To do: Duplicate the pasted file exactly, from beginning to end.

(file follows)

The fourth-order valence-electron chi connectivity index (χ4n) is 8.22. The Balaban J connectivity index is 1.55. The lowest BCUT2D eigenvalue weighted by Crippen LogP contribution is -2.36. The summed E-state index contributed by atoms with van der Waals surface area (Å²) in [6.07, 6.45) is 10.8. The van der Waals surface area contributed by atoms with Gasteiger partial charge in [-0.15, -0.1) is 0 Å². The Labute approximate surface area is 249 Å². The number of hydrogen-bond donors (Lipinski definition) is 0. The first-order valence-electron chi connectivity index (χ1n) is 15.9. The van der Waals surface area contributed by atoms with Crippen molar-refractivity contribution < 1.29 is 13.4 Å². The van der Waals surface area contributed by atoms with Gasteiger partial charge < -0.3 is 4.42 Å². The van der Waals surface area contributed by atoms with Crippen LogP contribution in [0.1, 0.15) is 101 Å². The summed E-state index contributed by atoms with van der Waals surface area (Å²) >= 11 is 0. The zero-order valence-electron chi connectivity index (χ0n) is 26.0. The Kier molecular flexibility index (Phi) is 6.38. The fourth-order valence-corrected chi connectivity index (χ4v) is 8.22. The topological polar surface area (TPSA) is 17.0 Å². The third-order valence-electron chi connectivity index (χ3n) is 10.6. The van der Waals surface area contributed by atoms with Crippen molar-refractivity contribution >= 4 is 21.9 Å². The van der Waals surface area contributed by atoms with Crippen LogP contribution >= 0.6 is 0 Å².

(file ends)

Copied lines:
The fourth-order valence-electron chi connectivity index (χ4n) is 8.22. The Balaban J connectivity index is 1.55. The lowest BCUT2D eigenvalue weighted by Crippen LogP contribution is -2.36. The summed E-state index contributed by atoms with van der Waals surface area (Å²) in [6.07, 6.45) is 10.8. The van der Waals surface area contributed by atoms with Gasteiger partial charge in [-0.15, -0.1) is 0 Å². The Labute approximate surface area is 249 Å². The number of hydrogen-bond donors (Lipinski definition) is 0. The first-order valence-electron chi connectivity index (χ1n) is 15.9. The van der Waals surface area contributed by atoms with Crippen molar-refractivity contribution < 1.29 is 13.4 Å². The van der Waals surface area contributed by atoms with Gasteiger partial charge < -0.3 is 4.42 Å². The van der Waals surface area contributed by atoms with Crippen LogP contribution in [0.1, 0.15) is 101 Å². The summed E-state index contributed by atoms with van der Waals surface area (Å²) >= 11 is 0. The zero-order valence-electron chi connectivity index (χ0n) is 26.0. The Kier molecular flexibility index (Phi) is 6.38. The fourth-order valence-corrected chi connectivity index (χ4v) is 8.22. The topological polar surface area (TPSA) is 17.0 Å². The third-order valence-electron chi connectivity index (χ3n) is 10.6. The van der Waals surface area contributed by atoms with Crippen molar-refractivity contribution >= 4 is 21.9 Å². The van der Waals surface area contributed by atoms with Crippen LogP contribution >= 0.6 is 0 Å².